Developing a Plan

                Nurses are key in the development of plans for patient care and may offer many valuable avenues for a successful implementation of a clinical system.  Once a problem is identified, and a solution is generated, the plan is quite possibly the most critical step remaining.  Again, nurses are going to be surrounded by the change process and involved in every step, so it is important to include them in the planning phase.  The workflow planning is vital to success and needs to be carefully planned and executed.  Careful planning, considering all interoperability of systems, and the safety involved should be given priority during the planning phase, and nursing can offer many valuable insights (Laureate Education, 2018). In addition, training and support need to be planned to ensure successful project completion.

Implementing the Plan

                When a plan is implemented, there is a certain level of pride and responsibility in the results.  Not only does the patient benefit, but so do the organization and the individuals involved.  Nursing should certainly not be eliminated during the implementation phase.  More often than not, nursing is the backbone of the implementation and super-users of the systems.  Eliminating nursing from the implementation phase doesn’t make sense and would likely cause significant changes in the attitudes of users and the feasibility and longevity of the solution. 

Evaluation, Maintenance, and Review

                A robust evaluation and revision process, if needed, are important for any successful implementation.  Once again, we need to include the users of the system involved.  More often than not, it is nurses who reap the benefits or suffers the consequences of a change in the process.  From medicine dispensing machines to HIPAA compliant text messaging systems to bedside monitoring of vital signs, nurses are always involved in the process.  It is imperative that we include nursing in the evaluation phase, including interviews and direct observation.  Nursing offers more insight into the ramifications of change on patient care than anyone else in the organization.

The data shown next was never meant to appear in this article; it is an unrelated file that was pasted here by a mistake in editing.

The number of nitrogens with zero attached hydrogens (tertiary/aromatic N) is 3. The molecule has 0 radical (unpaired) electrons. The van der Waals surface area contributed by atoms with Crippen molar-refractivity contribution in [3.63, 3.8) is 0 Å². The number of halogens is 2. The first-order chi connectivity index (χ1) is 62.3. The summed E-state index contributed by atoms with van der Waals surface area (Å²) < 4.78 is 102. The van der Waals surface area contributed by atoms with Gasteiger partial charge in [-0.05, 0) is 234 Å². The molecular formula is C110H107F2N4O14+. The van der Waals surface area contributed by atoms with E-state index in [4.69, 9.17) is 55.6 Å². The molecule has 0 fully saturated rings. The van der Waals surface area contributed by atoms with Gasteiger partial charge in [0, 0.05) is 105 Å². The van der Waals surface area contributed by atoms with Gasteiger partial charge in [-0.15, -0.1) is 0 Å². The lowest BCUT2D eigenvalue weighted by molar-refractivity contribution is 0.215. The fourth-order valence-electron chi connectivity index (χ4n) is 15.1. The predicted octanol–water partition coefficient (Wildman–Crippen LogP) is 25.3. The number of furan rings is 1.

Being Included in a Systems Change

                During my tenure in healthcare IT, I have been lucky to have a CNO who has a master’s degree in informatics.  She not only understands the impact on the care of patients, but she acknowledges that nursing satisfaction and a sense of security are important.  We included nursing in every step of the process for the implementation of computerized provider order entry.  This was a multi-year-long process, and nurses from every unit in the hospital were involved in almost every decision made.  Nurses can be opinionated and sometimes loud in response to uncertainty but never backed down from challenging any decision made for the better of patient care.  We had a team of approximately 50 nurses and unit clerks for our super-user team.  This number was higher when you consider our ancillary staff that was part of the team as well.  We had a successful implementation, albeit difficult, mostly because of the sharing of knowledge, ideas, and responsibilities.